In Coyne v. Midland Funding LLC, 2018 WL 3423469, at *2–3 (8th Cir. 2018), the Court of Appeals for the Eighth Circuit held that an FDCPA Plaintiff had pleaded a claim against a debt collector based on their claim that the debt collector’s dunning letter had compounded interest in violation of state law and the contract forming the obligation.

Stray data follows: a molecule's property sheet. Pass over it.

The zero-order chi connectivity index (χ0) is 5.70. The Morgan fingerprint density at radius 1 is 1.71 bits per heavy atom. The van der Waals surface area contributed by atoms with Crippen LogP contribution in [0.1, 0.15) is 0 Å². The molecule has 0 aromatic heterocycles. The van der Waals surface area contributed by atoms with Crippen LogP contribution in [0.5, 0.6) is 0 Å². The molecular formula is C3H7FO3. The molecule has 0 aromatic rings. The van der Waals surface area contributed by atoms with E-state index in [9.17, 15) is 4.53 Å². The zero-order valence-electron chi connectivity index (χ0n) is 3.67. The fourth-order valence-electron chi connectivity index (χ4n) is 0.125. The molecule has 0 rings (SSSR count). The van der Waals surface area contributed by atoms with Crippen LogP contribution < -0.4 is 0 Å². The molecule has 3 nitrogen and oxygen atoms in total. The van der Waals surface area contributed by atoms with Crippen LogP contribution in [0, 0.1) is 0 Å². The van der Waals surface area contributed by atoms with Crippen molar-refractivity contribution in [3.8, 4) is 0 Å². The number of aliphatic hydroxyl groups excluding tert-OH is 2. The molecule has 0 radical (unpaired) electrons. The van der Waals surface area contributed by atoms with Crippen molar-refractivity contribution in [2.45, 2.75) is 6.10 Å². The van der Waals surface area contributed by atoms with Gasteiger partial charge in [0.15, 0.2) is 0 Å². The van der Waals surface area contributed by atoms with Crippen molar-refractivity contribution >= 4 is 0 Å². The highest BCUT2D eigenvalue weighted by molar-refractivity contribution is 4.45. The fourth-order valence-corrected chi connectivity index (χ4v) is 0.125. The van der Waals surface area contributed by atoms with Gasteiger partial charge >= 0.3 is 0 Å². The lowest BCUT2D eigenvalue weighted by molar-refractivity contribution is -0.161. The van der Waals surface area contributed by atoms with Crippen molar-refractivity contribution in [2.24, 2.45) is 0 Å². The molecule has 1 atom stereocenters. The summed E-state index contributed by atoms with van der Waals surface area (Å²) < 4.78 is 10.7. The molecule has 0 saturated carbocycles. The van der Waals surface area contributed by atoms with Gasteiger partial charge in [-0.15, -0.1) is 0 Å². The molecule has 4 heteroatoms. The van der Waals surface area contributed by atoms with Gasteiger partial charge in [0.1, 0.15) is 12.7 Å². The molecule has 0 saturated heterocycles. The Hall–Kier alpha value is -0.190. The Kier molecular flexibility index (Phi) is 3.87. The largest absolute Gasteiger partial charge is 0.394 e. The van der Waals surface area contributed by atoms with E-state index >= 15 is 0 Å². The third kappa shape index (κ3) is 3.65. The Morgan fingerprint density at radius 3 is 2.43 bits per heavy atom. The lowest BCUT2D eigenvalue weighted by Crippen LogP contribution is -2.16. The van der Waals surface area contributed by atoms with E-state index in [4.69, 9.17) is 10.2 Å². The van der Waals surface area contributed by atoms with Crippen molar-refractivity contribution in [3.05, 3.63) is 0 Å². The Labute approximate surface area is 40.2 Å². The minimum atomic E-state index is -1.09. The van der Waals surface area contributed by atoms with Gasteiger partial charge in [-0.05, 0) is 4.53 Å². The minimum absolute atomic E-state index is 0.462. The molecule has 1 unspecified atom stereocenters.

It is undisputed that Minnesota law governs Coyne’s alleged credit-card debt. Minn. Stat. § 334.01(1) provides that “[i]n the computation of interest upon any … instrument or agreement, interest shall not be compounded” unless there is a “contract to pay [such] interest.” See Lampert Lumber Co. v. Ram Constr., 413 N.W.2d 878, 883 (Minn. Ct. App. 1987). Coyne alleges he did not agree to pay compound interest on the debt, and at this stage we must accept that allegation as true. See Paddock Labs., 855 F.3d at 954. He further alleges that the debt’s principal balance already contained contractual interest. The district court agreed that an unpaid credit-card debt sold to another party would include “the interest and fees [the credit-card company] originally charged.” Neither party contests that ruling on appeal, and so we hold that Coyne has plausibly alleged that the principal balance that Messerli’s letter mentions contained contractual interest. Cf. Haney v. Portfolio Recovery Assocs., L.L.C., 837 F.3d 918, 921, 924 (8th Cir. 2016) (per curiam).    It is also plausible that the interest charged on the principal balance included interest on the contractual interest: Messerli’s letter to Coyne was dated February 26, 2016, and it asserted that he owed “interest of $3,871.39 at the rate of 6.00%” on “the principal balance of $13,205.30.” This amount of interest is approximately what would accrue on the principal balance under an annual rate of 6.00% simple interest from the date the credit-card company sold the debt—April 14, 2011, according to the final debt-collection letter—to the date of Messerli’s letter. So if the principal balance has contractual interest in it, the interest sought in Messerli’s letter would include interest on that contractual interest. We thus hold that Coyne has plausibly alleged that Messerli tried to collect, and told him that he owed, an amount and a type of interest that state law prohibited in the circumstances.  . . .We now hold that a false representation of the amount of a debt that overstates what is owed under state law materially violates 15 U.S.C. § 1692e(2)(A) as well. It is material not only because the representation violates the plain language of that subsection prohibiting the “false representation” of the “amount” of “any debt,” but also because an overstatement of the debt’s amount necessarily misleads the debtor about the amount he owes under his agreement with the creditor.